was successfully added to your cart.


23rd February 2017, 10:41:01 UTC

Iranian medical doctor andacademic specialising in disaster medicine Dr Ahmadreza Djalali, a resident of Sweden detained in Iran since 25 April 2016, has been threatened with the death penalty.

Dr Ahmadreza Djalali, an Iranian national and resident of Sweden, who has been detained in Tehran’s Evin prison since his arrest on 25 April 2016, has been threatened with the death penalty..

He resumed his hunger strike on 15 February and stopped taking liquids on 24 February. He went on hunger strike after he was taken before Branch 15 of the Revolutionary Court in Tehran where the presiding judge told him that he is not allowed to have contact with or be represented by his chosen lawyer- who was told in late February that she should withdraw from the case, and that he must find a replacement or else the court would appoint a state-approved one for him. The authorities had already dismissed his first lawyer. In response, Ahmadreza Djalali told the judge, “My lawyer has been my lawyer for months but you won’t allow her to defend me. There is nothing against me in my case. It’s better for me to die from my hunger strike than be accused of such baseless charges and get a sentence like this.”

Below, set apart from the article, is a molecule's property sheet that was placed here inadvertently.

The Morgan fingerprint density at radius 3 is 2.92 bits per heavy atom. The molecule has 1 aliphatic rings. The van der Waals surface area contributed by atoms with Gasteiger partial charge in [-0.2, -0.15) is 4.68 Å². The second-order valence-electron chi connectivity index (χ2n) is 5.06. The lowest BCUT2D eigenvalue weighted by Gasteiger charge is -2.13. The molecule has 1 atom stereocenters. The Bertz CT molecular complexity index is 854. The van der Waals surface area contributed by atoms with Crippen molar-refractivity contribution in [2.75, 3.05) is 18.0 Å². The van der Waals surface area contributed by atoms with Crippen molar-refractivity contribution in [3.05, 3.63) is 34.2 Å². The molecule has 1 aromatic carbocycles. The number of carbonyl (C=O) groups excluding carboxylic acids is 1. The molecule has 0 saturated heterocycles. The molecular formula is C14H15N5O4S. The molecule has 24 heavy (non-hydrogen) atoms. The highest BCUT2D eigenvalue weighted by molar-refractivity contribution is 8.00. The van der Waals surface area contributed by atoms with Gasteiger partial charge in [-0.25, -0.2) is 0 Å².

Ahmadreza Djalali’s wife, Vida Mehrannia, who lives in Sweden with their two young children and has been denied contact with her husband, told Amnesty International that his mental and physical health have significantly declined in recent weeks as a result of his hunger strikes and the abuse he has experienced at the hands of the authorities.
In December 2016, the authorities put Ahmadreza Djalali under intense pressure to sign a statement, “confessing” to being a spy for a “hostile government”. When he refused, they said they would charge him with “enmity against God” (moharebeh), which carries the death penalty. In protest, he began a hunger strike on 26 December 2016 and his health has deteriorated since.

Ahmadreza Djalali is a 45-year-old medical doctor, lecturer and researcher in disaster medicine, and has taught in universities in Belgium, Italy and Sweden. He was on a business trip to Iran, having been invited to attend workshops about disaster medicine at universities in Tehran and Shiraz, when he was arrested without a warrant by Ministry of Intelligence officials.

Take action today

  • I would like to receive email updates about Amnesty’s work and other ways I can help.
  • I would like to join the Death Penalty Network and receive email updates about how I can help.